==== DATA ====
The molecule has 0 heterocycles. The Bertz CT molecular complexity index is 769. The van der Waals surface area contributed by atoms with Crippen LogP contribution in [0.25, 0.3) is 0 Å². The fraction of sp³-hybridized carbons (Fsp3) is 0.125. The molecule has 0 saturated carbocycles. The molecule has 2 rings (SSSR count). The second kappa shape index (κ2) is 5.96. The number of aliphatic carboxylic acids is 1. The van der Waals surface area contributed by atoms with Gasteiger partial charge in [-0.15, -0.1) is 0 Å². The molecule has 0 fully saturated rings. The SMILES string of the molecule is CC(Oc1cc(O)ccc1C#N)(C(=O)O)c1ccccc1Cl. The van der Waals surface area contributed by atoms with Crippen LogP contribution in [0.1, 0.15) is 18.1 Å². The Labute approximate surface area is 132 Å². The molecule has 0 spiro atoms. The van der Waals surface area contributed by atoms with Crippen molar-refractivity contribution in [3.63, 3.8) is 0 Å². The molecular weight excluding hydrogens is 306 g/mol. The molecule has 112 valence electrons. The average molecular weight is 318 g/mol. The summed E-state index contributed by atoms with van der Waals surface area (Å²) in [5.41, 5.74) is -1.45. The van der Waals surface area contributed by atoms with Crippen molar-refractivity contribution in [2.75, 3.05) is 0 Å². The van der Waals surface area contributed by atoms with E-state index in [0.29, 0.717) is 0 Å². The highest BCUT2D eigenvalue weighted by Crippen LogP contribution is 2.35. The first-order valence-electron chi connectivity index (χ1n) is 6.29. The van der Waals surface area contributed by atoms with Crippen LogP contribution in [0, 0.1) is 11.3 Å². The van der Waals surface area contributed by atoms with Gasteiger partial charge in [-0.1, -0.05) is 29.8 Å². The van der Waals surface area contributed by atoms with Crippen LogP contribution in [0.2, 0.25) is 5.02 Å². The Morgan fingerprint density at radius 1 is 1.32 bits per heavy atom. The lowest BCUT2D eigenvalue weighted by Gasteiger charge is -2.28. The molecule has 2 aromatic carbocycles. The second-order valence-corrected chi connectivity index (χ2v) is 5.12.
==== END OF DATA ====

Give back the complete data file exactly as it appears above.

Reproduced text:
The molecule has 0 heterocycles. The Bertz CT molecular complexity index is 769. The van der Waals surface area contributed by atoms with Crippen LogP contribution in [0.25, 0.3) is 0 Å². The fraction of sp³-hybridized carbons (Fsp3) is 0.125. The molecule has 0 saturated carbocycles. The molecule has 2 rings (SSSR count). The second kappa shape index (κ2) is 5.96. The number of aliphatic carboxylic acids is 1. The van der Waals surface area contributed by atoms with Gasteiger partial charge in [-0.15, -0.1) is 0 Å². The molecule has 0 fully saturated rings. The SMILES string of the molecule is CC(Oc1cc(O)ccc1C#N)(C(=O)O)c1ccccc1Cl. The van der Waals surface area contributed by atoms with Crippen LogP contribution in [0.1, 0.15) is 18.1 Å². The Labute approximate surface area is 132 Å². The molecule has 0 spiro atoms. The van der Waals surface area contributed by atoms with Crippen molar-refractivity contribution in [3.63, 3.8) is 0 Å². The molecular weight excluding hydrogens is 306 g/mol. The molecule has 112 valence electrons. The average molecular weight is 318 g/mol. The summed E-state index contributed by atoms with van der Waals surface area (Å²) in [5.41, 5.74) is -1.45. The van der Waals surface area contributed by atoms with Crippen molar-refractivity contribution in [2.75, 3.05) is 0 Å². The van der Waals surface area contributed by atoms with E-state index in [0.29, 0.717) is 0 Å². The highest BCUT2D eigenvalue weighted by Crippen LogP contribution is 2.35. The first-order valence-electron chi connectivity index (χ1n) is 6.29. The van der Waals surface area contributed by atoms with Crippen LogP contribution in [0, 0.1) is 11.3 Å². The van der Waals surface area contributed by atoms with Gasteiger partial charge in [-0.1, -0.05) is 29.8 Å². The van der Waals surface area contributed by atoms with Crippen LogP contribution in [0.2, 0.25) is 5.02 Å². The Morgan fingerprint density at radius 1 is 1.32 bits per heavy atom. The lowest BCUT2D eigenvalue weighted by Gasteiger charge is -2.28. The molecule has 2 aromatic carbocycles. The second-order valence-corrected chi connectivity index (χ2v) is 5.12.